Saturday, October 25th, 2014

Haslam-O-Meter

Pass "meaningful tort reform" to limit malpractice suits


Will "pass meaningful tort reform to lower healthcare costs and allow doctors to stop practicing defensive medicine."


Updates

'Tort-reform' passed in first year

In a campaign brochure, Bill Haslam said he would pass "meaningful tort reform" to put caps on individual lawsuits against health care institutions and providers. He said the cost of settling huge lawsuits was a reason for high health care costs.

In the 2010 legislative session, Gov. Haslam made a broad tort reform bill one of his first legislative priorities and assigned his longtime friend and gubernatorial legal counsel, Herbert Slatery, to spearhead the push for passage. He was successful and, on June 16, 2011, the governor signed The Civil Justice Act into law – though it did not actually take effect until Oct. 1 and does not apply to lawsuits based on actions occurring before that date.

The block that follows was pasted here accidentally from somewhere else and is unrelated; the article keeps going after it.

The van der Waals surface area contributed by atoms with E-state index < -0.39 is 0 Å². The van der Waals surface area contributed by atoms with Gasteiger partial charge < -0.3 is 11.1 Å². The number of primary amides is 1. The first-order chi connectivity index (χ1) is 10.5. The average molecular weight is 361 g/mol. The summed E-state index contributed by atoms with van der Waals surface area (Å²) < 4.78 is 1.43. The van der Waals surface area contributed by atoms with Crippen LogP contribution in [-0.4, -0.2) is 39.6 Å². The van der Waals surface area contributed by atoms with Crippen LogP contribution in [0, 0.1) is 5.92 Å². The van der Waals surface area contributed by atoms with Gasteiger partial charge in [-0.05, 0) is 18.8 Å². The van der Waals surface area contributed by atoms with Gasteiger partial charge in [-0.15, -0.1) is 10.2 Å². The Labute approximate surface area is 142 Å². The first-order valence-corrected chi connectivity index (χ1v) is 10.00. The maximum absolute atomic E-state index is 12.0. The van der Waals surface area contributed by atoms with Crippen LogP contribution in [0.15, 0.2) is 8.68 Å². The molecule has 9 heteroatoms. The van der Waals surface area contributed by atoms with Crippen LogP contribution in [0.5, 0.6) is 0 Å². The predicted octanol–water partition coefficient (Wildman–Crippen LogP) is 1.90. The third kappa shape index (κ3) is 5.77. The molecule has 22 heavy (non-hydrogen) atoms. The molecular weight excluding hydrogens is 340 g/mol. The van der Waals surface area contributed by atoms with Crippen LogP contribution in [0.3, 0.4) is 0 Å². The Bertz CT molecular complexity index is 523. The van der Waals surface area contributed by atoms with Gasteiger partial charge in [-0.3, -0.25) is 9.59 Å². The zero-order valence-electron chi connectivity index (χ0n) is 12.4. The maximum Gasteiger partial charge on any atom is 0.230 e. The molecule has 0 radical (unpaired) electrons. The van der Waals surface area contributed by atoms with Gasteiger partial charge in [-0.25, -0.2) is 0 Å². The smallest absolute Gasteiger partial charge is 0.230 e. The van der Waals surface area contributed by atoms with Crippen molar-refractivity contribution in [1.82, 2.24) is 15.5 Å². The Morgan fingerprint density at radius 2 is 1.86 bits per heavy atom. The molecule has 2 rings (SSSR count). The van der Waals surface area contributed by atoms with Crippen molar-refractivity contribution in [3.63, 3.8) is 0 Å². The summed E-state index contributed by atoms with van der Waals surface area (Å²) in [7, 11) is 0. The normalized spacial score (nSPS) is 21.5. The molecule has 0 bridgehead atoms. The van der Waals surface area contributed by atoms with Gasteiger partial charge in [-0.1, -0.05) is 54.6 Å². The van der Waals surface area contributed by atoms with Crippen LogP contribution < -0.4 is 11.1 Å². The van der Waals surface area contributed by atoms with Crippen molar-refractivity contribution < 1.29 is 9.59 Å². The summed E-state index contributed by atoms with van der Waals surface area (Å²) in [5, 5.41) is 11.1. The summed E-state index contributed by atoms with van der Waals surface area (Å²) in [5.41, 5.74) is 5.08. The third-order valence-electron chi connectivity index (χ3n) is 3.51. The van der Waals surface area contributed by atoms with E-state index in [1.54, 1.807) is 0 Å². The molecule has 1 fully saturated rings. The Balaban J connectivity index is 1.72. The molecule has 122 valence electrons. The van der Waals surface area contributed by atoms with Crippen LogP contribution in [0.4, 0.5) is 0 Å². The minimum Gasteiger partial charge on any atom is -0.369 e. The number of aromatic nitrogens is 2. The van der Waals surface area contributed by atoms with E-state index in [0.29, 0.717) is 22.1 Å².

The law limits how much money an injured plaintiff can collect from a defendant beyond what is necessary to cover actual lost wages, medical costs and other out-of-pocket expenses.

It put a $750,000 cap on non-economic damages, except in instances of intentional misconduct, records destruction or conduct under the influence of drugs or alcohol; raised the cap on non-economic damages for catastrophic losses to $1 million; and placed a cap on punitive damages of two times the compensatory damages or $500,000, whichever is greater, except in the instances included on the $750,000 cap. Another limitation is that a single plaintiff can't recover separate capped damages from separate defendants; instead the defendants will be treated collectively should damages be awarded.

Haslam contends the law will make Tennessee more "business friendly” and attract jobs. It has plenty of critics. There could be a legal challenge, perhaps based on contentions by some trial lawyers arguing that the limits on damages that a jury can award infringe on the state Constitution's guarantee of a right to trial by jury in civil cases.

Some Republicans thought the $750,000 general cap on damages was too high to make the new law as meaningful as they thought it should be. But on the campaign trail, Haslam only talked of tort reform for medical professionals without including all lawsuits involving any kind of business or individual.

Thus, the bill introduced and passed over the objections of some Democrats, actually goes beyond what Haslam promised in his campaign. This is definitely a Promise Kept

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